Common Types of Medical Imaging
posted by The Live Better Team | November 28, 2017
Some health problems are difficult to observe with the naked eye. In these cases, doctors may use imaging techniques to help diagnose, monitor or even treat your condition. Medical imaging encompasses a wide range of technology used to get a better understanding of human body. Common imaging techniques include:
Also called sonography, ultrasound imaging uses high-frequency sound waves to create images from inside the body. Captured in real time, these images show the movement of internal organs and blood through its vessels. Ultrasounds do not require radiation, which is a key difference from X-ray imaging. Ultrasound imaging has been used for over 20 years with a great safety record. Common ultrasound procedures include:
Doctors use magnetic resonance imaging (MRI) to view internal structures of the body. An MRI procedure uses strong magnetic fields and radio waves to create images, which come from the protons in fat and water molecules inside the body.
During an MRI, an electric current passes through wires to create a temporary magnetic field in your body. Radio waves are then sent to and from a machine, and these signals make digital images of the area being scanned. In some cases, intravenous drugs are used to change the contrast of an image. Most MRIs last between 20 and 90 minutes.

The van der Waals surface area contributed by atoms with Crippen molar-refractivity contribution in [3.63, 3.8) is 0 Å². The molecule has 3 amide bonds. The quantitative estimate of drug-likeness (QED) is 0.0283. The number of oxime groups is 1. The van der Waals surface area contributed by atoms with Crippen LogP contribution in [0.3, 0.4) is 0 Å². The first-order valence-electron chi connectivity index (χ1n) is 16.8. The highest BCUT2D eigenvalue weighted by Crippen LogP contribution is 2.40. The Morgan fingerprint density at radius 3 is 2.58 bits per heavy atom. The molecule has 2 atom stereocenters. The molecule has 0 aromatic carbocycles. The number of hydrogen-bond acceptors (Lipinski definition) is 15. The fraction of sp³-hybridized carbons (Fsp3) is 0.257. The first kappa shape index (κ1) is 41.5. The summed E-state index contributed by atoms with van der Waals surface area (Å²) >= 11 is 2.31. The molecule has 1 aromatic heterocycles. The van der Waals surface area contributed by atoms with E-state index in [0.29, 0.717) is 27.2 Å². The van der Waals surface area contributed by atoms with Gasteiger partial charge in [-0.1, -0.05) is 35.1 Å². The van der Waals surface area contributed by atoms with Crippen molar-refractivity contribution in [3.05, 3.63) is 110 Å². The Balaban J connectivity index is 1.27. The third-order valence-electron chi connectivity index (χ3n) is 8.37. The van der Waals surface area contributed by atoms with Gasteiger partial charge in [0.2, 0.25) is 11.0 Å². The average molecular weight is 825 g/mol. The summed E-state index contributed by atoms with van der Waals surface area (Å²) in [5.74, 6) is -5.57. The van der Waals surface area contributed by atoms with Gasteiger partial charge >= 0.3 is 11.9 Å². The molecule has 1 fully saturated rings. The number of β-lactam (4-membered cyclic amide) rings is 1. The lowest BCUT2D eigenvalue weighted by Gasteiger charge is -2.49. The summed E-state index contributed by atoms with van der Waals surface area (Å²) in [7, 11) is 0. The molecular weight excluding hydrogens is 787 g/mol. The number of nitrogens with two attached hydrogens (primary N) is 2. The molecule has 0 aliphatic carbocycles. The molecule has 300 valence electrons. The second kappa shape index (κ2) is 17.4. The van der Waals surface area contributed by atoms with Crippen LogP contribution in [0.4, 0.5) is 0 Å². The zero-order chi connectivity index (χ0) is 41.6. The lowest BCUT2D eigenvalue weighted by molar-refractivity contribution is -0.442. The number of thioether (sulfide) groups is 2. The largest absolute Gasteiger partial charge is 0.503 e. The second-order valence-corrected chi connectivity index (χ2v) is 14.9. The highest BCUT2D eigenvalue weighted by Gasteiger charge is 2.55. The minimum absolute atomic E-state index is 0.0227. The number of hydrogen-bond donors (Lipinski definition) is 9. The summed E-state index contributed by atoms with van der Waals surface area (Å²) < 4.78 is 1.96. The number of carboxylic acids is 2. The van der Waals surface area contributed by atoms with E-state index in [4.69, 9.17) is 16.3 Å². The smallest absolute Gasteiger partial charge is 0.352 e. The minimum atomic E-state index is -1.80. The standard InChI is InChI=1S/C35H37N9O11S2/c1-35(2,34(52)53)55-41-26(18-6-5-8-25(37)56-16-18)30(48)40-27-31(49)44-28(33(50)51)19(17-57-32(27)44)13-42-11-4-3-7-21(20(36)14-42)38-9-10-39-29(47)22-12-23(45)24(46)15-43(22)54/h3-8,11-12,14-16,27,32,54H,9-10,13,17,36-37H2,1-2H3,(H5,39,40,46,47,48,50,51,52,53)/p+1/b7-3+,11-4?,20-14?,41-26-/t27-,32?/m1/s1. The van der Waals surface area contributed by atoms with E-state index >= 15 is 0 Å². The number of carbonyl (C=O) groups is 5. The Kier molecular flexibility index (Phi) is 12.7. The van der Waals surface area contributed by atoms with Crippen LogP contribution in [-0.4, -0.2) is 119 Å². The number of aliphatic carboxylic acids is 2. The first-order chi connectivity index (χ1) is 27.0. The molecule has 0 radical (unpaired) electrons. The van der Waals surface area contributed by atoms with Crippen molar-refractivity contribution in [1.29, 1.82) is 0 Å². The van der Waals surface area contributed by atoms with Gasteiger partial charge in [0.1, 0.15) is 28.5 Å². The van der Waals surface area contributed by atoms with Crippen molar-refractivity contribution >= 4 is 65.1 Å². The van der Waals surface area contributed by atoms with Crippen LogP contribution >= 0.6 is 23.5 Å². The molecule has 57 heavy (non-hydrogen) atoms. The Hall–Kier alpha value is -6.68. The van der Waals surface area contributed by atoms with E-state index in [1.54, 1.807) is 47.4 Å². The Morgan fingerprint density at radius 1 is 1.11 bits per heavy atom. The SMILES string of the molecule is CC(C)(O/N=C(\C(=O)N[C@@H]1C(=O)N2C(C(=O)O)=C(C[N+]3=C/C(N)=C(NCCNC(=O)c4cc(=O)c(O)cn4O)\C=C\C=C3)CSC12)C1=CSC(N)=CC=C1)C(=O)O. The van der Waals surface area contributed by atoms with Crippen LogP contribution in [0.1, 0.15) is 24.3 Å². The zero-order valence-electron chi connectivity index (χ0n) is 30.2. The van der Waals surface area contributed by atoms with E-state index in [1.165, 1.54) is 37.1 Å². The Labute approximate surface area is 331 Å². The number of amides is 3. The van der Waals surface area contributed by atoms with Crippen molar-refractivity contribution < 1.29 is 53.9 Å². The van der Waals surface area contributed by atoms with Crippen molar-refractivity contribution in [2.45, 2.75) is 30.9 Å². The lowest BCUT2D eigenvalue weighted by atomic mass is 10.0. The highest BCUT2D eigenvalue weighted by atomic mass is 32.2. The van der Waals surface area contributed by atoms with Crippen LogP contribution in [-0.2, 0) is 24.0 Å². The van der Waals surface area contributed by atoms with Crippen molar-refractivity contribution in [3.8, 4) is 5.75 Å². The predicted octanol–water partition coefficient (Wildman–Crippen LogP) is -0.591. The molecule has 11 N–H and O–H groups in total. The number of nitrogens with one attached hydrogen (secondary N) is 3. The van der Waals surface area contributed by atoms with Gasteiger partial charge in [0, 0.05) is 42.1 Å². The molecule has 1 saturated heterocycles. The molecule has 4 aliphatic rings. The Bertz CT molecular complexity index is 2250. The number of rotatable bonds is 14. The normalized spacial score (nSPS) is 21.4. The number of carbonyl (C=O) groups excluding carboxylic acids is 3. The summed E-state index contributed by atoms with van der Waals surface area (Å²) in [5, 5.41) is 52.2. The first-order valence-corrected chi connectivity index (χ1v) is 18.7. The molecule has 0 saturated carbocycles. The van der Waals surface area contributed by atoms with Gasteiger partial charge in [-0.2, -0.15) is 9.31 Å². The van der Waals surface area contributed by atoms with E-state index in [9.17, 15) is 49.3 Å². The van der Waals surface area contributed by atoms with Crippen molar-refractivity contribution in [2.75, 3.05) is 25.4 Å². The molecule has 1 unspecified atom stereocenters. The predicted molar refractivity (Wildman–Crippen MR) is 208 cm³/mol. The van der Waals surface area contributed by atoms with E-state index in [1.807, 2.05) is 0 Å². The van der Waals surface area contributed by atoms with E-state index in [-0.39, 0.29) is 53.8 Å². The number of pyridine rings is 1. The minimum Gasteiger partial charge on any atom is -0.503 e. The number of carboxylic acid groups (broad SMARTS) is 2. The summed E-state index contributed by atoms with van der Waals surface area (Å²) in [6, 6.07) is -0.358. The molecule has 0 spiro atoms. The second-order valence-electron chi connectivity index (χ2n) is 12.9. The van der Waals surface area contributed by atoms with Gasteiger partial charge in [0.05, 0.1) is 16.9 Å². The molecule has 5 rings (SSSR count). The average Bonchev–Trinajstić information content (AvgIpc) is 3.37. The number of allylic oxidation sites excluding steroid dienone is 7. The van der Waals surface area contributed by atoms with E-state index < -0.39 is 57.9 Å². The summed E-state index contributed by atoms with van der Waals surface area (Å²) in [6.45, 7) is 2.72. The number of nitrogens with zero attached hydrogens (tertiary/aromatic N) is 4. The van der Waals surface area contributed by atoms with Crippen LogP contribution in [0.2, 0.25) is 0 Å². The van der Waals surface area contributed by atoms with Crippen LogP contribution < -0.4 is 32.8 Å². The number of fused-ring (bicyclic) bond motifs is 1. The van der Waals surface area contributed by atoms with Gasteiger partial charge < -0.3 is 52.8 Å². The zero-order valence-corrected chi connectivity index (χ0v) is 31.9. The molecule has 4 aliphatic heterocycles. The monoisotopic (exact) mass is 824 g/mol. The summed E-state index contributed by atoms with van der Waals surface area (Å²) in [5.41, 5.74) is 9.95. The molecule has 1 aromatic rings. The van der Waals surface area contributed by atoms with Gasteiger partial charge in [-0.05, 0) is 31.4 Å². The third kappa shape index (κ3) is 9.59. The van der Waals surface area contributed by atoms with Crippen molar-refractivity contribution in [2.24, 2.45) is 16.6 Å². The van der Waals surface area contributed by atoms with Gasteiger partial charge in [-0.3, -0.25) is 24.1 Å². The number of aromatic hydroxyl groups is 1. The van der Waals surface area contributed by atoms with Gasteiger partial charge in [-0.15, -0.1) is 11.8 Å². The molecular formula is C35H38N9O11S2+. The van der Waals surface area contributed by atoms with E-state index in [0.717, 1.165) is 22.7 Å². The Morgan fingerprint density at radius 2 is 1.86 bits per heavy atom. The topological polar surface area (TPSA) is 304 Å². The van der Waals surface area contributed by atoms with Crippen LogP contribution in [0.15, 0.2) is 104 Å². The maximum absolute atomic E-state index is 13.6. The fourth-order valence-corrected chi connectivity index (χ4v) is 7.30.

There are many types of X-ray imaging, including
These images can be a valuable tool for a variety of procedures and examinations, including diagnosis, support, and intervention. Note: Children are more radiosensitive than adults, so dose reduction might be an important factor to discuss with your doctor if your child needs one of these imaging tests. Adults, however, are typically at less risk of radiation exposure than children,
Potential Risks of Imaging
Prolonged exposure to radiation has been known to be a risk factor in the development of cancer or of certain tissue effects like cataracts, skin reddening or hair loss. Some people may also have a reaction to a contrast dye used in some tests, though this is rare.
Your doctor can provide more information and recommendations for imaging tests for you or your child.
“Medical Imaging.” U.S. Food & Drug Administration. https://www.fda.gov/Radiation-EmittingProducts/RadiationEmittingProductsandProcedures/MedicalImaging/default.htm
“Diagnostic imaging.” World Health Organization. http://www.who.int/diagnostic_imaging/en/
This information is not intended to replace the advice of a medical professional. You should always consult your doctor before making decisions about your health.